Valve announced this week that it will be offering the licensing for their virtual realty technology to companies for free. This will be a no-strings attached deal, meaning that companies will not be forced to pay royalties or a start up fee for using the technology.
Valve has claimed that this deal “enables hardware developers to build highly precise position and orientation sensing into devices of all kinds.” The technology that Valve is giving out is similar to the HTC Vive that was co-created by them and HTC. They are hoping that developers will be drawn to the device, boasting “360 coverage, accuracy down to under a millimeter, and low latency.”
As an additional incentive, Valve is offering in-person training to the first few waves of licencees. Signers who miss that promotion will be able to learn from Valve’s website some of the intricacies of the device.
HTC believes that the sharing of this technology is beneficial to them in the long run. Raymond Pao of HTC said in a press release:
It’s critical to the future of the Virtual Reality Ecosystem to open up the tracking technology to support the growth of a healthy portfolio of products that work together with HTC Vive…This is an amazing way to complement the HTC Vive and spur further innovation in VR. We will also offer training in the Asia region in the coming months to support the adoption and licensing of Steam VR Tracking. We’re thrilled to see the world of tracked devices expanding and growing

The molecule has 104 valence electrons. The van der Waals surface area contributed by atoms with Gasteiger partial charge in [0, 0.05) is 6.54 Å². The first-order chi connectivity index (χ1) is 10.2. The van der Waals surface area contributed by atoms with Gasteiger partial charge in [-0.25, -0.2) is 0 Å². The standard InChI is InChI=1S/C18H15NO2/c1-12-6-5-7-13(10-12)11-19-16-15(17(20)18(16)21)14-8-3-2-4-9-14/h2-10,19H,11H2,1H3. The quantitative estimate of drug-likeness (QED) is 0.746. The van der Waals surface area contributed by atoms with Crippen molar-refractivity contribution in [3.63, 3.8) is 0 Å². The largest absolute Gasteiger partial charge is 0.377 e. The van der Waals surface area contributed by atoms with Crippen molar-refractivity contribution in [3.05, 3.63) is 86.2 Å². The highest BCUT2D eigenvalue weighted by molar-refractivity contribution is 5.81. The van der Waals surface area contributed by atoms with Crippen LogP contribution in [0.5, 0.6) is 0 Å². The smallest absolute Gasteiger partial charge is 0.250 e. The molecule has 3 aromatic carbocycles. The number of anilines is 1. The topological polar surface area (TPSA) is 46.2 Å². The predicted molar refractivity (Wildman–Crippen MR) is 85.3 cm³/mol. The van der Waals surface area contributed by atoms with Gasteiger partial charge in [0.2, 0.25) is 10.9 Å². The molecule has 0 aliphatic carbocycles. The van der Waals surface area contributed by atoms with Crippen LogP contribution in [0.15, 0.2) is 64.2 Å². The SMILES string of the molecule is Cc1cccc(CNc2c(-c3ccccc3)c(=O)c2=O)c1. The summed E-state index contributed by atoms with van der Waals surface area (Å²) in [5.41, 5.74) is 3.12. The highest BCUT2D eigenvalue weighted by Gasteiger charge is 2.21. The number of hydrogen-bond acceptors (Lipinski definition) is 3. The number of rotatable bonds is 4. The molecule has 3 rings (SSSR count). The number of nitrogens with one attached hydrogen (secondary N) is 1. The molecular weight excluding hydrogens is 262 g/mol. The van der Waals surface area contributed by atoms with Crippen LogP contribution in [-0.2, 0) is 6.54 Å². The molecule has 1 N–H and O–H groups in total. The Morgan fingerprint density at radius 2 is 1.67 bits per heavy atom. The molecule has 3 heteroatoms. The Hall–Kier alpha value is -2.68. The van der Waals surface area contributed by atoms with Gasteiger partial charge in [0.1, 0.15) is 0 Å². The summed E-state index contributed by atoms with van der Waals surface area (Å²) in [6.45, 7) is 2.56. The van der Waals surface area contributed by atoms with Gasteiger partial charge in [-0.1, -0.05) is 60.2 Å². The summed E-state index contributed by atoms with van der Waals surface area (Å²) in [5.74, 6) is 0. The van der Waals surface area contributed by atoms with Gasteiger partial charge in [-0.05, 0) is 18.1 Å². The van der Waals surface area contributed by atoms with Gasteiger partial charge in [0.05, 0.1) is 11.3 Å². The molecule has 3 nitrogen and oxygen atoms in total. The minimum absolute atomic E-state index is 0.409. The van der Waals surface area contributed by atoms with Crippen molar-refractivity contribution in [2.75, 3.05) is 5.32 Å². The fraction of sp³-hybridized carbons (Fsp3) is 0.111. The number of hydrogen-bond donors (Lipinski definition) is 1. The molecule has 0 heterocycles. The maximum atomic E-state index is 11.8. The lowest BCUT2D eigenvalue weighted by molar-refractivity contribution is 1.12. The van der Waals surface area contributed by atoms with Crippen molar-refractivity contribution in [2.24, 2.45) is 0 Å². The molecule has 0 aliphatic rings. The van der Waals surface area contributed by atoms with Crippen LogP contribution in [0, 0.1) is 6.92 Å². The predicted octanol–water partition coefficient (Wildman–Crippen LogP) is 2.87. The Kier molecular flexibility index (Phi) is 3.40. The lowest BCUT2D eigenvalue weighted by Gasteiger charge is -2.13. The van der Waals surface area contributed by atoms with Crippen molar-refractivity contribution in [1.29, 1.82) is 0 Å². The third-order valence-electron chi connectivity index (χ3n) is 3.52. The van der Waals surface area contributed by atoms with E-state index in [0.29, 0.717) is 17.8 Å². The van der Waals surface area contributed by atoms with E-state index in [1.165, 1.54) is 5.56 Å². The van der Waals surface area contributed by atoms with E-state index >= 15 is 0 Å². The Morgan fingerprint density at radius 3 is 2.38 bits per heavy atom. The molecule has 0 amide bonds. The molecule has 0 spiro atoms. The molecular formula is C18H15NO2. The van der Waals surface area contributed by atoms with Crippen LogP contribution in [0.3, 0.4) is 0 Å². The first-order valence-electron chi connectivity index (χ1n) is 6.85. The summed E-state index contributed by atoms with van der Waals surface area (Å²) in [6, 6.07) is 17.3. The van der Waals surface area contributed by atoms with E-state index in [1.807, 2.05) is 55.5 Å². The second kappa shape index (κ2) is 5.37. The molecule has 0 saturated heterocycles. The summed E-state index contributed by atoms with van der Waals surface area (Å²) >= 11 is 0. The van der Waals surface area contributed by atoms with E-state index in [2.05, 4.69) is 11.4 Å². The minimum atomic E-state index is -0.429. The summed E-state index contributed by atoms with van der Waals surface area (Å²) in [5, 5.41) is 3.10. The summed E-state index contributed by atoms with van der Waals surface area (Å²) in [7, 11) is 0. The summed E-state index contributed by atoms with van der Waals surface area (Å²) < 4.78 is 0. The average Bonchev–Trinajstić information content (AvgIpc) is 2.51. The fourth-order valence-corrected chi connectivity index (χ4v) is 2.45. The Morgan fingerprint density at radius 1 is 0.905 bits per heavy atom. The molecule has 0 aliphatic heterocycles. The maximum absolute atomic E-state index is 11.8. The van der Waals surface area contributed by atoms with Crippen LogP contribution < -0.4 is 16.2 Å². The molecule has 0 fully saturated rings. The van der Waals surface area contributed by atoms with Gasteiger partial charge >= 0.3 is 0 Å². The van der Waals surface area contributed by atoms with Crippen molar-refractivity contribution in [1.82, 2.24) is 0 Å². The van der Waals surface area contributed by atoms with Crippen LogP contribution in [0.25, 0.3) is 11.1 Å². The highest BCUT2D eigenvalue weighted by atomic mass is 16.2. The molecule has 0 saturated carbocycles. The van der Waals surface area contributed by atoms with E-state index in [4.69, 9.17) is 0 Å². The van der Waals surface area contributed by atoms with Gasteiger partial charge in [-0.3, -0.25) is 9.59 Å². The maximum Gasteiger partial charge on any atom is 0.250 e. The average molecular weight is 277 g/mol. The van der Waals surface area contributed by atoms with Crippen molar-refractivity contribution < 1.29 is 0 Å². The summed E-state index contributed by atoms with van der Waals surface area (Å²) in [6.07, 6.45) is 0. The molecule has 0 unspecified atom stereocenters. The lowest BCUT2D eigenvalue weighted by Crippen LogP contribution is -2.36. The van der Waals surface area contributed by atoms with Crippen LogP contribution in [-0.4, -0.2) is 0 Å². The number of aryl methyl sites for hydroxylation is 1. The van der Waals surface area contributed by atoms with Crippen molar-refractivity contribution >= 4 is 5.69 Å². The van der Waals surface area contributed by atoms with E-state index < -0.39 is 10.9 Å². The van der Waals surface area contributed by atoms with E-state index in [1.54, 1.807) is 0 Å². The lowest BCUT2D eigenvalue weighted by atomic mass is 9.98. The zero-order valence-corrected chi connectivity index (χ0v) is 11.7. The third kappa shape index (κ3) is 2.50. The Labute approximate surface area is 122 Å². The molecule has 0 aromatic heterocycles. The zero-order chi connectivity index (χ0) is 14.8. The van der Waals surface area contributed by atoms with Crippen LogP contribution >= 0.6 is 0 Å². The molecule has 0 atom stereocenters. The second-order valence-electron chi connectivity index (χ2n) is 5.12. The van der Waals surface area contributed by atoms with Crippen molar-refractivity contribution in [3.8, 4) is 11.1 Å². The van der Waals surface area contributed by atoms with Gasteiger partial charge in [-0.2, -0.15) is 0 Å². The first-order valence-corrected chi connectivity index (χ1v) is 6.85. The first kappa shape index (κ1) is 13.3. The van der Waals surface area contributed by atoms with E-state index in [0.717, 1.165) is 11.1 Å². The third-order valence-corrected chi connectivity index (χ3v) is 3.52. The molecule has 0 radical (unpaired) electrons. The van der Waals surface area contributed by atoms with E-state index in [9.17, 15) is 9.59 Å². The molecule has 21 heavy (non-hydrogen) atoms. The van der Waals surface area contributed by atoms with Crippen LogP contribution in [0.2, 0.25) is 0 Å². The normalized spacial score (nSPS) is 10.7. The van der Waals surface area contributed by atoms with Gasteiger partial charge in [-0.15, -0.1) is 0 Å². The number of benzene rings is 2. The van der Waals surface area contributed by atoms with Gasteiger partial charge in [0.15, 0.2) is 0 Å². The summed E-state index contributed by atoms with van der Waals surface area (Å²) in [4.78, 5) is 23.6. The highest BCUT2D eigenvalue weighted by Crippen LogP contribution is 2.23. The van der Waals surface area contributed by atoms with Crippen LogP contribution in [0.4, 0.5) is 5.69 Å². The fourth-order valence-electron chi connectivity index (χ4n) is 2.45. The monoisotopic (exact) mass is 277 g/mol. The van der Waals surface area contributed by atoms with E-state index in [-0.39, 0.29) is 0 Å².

Clearly, the expansion of the VR market will only serve to expand their customer base and solidify VR as a financially viable hardware platform. Valve’s Alan Yates weighed in, adding “Making this tracking technology available to more partners is an extremely important step in the evolution of virtual reality and 3D tracking. We are very confident that doing so will result in new and innovative experiences for all VR customers.”
The question remains why Valve might need to give the platform a gentle nudge, rather than allowing it to grow naturally. Perhaps it is not selling or developing as quickly as they hoped so. Or, with augmented reality games on the rise thanks to Pokemon Go, they might wish to strike while the iron is hot, as interest to companies as well as consumers will eventually cool. Valve might also believe that with Niantic has opened the floodgates, and hope to claim their seat as the pioneers of the platform, rather than a company who merely followed the herd.
Whether it was due to desperation or inspiration, Valve has once again made a bold decision that will be interesting to watch as it unfolds. Certainly, virtual reality has a place in the market for the time being. But for customers and developers alike to accept the Vive as a serious platform, it will take a unified front of all virtual reality hardware developers to cement its place as the future of gaming.